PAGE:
# Week 9 – Pedestrian Problems

### Concept

For this week’s assignment, I decided to show the common problem of pedestrians when crossing the road. My idea was to create a pedestrian crossing light, which would show the common problem of having “infinite” red light and only limited actual crossing green light. I believe this is a common problem in any country and anyone can relate to the idea of this project.

Video: Pedestrian Traffic Light

### Diagram, Code, Highlights, and Challenges of the Project

To make this project, I decided to break it into three steps.

Firstly, I made a switch as a push button, which will turn on the green LED. For this, I built a circuit for the switch button, which I learned from the class material. I am proud of this step, as I could apply the previous knowledge (building the circuit of the light sensor) and understand how to do the same with the switch button. I used a 10K Ω resistor, a green push button (to indicate the same color as the LED color), a green wire that connects to pin 12, a red wire that connects to 5V, and a black wire for the GND connection. One challenge I faced was forgetting that the current could not jump from one place on the breadboard to another, so I added another red wire to finish the connection.

Moreover, I made a simple circuit for the green and red light, using green and red LEDs, 2 330Ω resistors, and yellow wires connected to pins 2 and 3. I didn’t have to use an additional black wire, as I intentionally had all of my components connected in a way that uses only 1 black wire connected to GND.

As I completed building this, I wrote a simple program that will turn on the green LED, and turn off the red LED, when the green button is pushed. Moreover, I made a code for the green LED blinking. For this part of the project, I used a digital sensor and controlled it in a digital fashion.

Lastly, I decided to add an analog sensor – a light sensor – which will control the brightness of the red LED. I had no problem building this part of the circuit, however, I had to decide whether I wanted to completely turn off the red LED or control the red LED in a fashion that is independent of the digital switch. If I decided to turn off the LED using a light sensor, I would need to think about 4 different options of its connection to the switch button: switch on & sensor value >400, switch on & sensor value <400, switch off & sensor value >400, switch off & sensor value <400. I decided that independent control of the light sensor would reflect my concept better. Therefore, I made a red LED to always have a dimmed brightness, and when the light sensor is covered the LED will become brighter.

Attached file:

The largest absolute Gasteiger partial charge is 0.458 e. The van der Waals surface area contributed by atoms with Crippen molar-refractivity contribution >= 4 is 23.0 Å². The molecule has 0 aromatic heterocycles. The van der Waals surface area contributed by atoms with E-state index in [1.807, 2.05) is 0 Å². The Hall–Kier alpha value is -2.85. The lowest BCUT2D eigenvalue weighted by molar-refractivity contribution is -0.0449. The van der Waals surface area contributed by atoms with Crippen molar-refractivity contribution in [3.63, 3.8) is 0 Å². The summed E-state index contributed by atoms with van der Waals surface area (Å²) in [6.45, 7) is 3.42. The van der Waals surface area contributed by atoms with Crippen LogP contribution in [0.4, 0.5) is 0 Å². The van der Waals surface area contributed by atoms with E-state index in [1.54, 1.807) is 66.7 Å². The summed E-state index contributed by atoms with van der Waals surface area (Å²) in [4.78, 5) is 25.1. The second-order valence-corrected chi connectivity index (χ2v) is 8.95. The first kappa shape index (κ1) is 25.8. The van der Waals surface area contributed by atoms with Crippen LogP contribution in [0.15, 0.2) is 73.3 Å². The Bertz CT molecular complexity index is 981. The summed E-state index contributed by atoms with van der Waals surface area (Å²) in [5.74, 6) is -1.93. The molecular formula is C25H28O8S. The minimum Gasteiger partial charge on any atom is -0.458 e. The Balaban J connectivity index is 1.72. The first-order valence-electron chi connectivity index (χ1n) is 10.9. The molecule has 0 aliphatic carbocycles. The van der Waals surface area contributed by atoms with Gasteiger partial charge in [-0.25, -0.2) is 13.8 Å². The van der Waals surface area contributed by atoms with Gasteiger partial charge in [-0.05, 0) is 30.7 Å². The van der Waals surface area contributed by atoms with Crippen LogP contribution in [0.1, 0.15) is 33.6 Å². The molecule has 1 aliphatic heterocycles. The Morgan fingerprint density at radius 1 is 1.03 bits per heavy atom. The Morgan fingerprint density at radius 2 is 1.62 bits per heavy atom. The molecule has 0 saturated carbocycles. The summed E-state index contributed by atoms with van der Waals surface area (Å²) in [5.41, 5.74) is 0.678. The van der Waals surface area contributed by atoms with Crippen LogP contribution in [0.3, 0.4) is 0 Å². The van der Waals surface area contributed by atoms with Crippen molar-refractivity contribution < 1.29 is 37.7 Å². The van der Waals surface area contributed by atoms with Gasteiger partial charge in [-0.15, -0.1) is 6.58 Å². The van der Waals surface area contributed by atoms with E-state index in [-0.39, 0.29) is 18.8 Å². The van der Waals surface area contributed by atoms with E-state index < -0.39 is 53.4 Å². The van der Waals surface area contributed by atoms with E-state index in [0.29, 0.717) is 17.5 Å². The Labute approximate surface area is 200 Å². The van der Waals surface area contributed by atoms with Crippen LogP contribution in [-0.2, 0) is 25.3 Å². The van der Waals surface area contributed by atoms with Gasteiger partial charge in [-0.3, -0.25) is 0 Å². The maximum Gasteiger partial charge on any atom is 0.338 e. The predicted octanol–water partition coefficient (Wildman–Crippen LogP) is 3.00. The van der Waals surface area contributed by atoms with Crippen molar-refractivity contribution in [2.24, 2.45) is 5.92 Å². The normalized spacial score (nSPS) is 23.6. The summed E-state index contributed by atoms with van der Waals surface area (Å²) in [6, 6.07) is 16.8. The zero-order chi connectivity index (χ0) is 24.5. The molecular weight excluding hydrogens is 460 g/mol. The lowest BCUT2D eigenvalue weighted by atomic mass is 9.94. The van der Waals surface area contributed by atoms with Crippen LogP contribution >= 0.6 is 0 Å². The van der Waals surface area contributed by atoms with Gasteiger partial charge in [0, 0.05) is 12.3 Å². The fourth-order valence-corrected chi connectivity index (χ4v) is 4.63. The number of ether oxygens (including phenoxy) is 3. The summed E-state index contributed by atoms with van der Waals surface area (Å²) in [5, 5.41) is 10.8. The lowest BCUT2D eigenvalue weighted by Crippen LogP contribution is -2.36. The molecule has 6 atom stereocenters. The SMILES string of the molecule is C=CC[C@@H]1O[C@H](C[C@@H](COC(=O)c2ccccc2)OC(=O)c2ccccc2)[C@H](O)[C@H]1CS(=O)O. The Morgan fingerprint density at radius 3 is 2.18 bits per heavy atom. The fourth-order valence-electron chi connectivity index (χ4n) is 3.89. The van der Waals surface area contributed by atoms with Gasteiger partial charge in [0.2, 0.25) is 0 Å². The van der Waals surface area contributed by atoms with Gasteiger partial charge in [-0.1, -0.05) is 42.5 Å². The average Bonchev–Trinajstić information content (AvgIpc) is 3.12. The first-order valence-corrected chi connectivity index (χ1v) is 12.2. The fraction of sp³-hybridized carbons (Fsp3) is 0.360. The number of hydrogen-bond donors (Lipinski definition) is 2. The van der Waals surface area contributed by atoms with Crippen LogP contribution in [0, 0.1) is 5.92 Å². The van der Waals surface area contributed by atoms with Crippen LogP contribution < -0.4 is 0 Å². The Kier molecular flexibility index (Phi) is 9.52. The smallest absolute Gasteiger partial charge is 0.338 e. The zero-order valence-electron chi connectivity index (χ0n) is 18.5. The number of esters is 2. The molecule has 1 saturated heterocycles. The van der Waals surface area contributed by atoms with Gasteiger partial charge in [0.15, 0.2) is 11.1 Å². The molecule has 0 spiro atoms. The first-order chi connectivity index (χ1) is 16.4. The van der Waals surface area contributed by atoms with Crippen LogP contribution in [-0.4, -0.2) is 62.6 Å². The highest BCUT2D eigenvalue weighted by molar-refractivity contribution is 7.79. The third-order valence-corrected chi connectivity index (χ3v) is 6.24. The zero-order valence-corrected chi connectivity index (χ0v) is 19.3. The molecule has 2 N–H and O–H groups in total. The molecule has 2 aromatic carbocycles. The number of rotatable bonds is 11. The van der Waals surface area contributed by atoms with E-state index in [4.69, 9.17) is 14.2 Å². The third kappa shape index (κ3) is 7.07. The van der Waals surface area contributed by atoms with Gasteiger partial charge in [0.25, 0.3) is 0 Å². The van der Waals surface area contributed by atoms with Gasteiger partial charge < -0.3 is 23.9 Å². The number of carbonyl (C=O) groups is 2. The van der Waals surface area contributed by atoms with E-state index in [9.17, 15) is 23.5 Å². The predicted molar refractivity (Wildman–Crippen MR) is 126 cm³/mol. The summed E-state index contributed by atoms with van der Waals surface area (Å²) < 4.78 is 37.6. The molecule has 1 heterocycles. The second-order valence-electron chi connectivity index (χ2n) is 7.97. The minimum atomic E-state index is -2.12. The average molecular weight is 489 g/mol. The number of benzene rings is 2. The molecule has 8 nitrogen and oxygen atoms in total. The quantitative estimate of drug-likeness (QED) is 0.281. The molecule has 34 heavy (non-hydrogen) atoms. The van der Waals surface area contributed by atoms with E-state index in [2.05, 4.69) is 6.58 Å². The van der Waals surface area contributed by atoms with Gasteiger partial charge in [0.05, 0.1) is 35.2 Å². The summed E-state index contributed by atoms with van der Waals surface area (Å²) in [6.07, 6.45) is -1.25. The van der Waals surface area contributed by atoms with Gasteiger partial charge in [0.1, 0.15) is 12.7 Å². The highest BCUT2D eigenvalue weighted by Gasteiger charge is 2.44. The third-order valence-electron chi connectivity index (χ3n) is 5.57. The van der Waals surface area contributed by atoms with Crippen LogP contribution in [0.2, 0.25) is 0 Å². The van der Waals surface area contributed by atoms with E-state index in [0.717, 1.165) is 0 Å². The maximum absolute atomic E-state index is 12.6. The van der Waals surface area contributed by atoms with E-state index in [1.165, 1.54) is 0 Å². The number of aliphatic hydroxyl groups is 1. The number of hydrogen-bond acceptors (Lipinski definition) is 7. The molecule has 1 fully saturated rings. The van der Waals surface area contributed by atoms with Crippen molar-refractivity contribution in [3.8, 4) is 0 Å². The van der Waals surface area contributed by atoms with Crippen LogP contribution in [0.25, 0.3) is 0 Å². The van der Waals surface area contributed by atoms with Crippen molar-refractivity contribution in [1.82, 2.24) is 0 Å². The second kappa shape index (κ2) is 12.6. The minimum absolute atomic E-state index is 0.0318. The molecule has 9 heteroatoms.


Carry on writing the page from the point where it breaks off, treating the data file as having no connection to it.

Here, is the code for my program:

```// assigning variables to the pins
// push button has a connection to pin 12
// green LED has a connection to pin 2
// red LED has a connection to pin 3

int pushButton = 12;
int greenLED = 2;
int redLED = 3;

// the setup routine
void setup() {
// initialize serial communication at 9600 bits per second:
Serial.begin(9600);
// make the pushbutton's pin an input
pinMode(pushButton, INPUT);
// make green LED and red LED pins as output
pinMode(greenLED, OUTPUT);
pinMode(redLED, OUTPUT);
}

// the loop routine runs over and over again forever:
void loop() {

// read the input pin of the push button:
int buttonState = digitalRead(pushButton);
// print out the state of the button:
Serial.println(buttonState);
delay(1);  // delay in between reads for stability

// if statement for controlling the red and green LEDs through the push button (digital switch)
// if button is pushed
// turn off the red LED and blink the green LED with a delay in between the blinks

if (buttonState == HIGH) {

digitalWrite(redLED, LOW);

digitalWrite(greenLED, HIGH);
delay(1000);
digitalWrite(greenLED, LOW);
delay(1000);

// if button is not pushed
// green LED is always off
// red LED is always on
// and the red LED is controlled by the light sensor values a.k.a. the brightness
// if the sensor value is less than or equals to 400, the brightness of the red LED is at maximum
// if the sensor value is more than 400, the brightness of the red LED is alway dimmed at brighness of 10

} else {
//if the green button is not pushed,
// the green LED is not turning on
digitalWrite(greenLED, LOW);

// initializing variable called sensorValue which reads the values from A2 analog pin
int sensorValue = analogRead(A2);

if (sensorValue <= 400) {
analogWrite(redLED, 255);
} else {
analogWrite(redLED, 10);
}
}
}```

### Future Work and Reflection

Overall, I believe that I achieved all of my goals for this project. I was able to practice the knowledge I gained during class work and apply it in a new context. I am proud of the work I have done. Although I faced several challenges, which I described above, I was able to resolve them easily. For the next work, I am planning to keep up with my method of breaking the big project into smaller parts and achieving the same good results.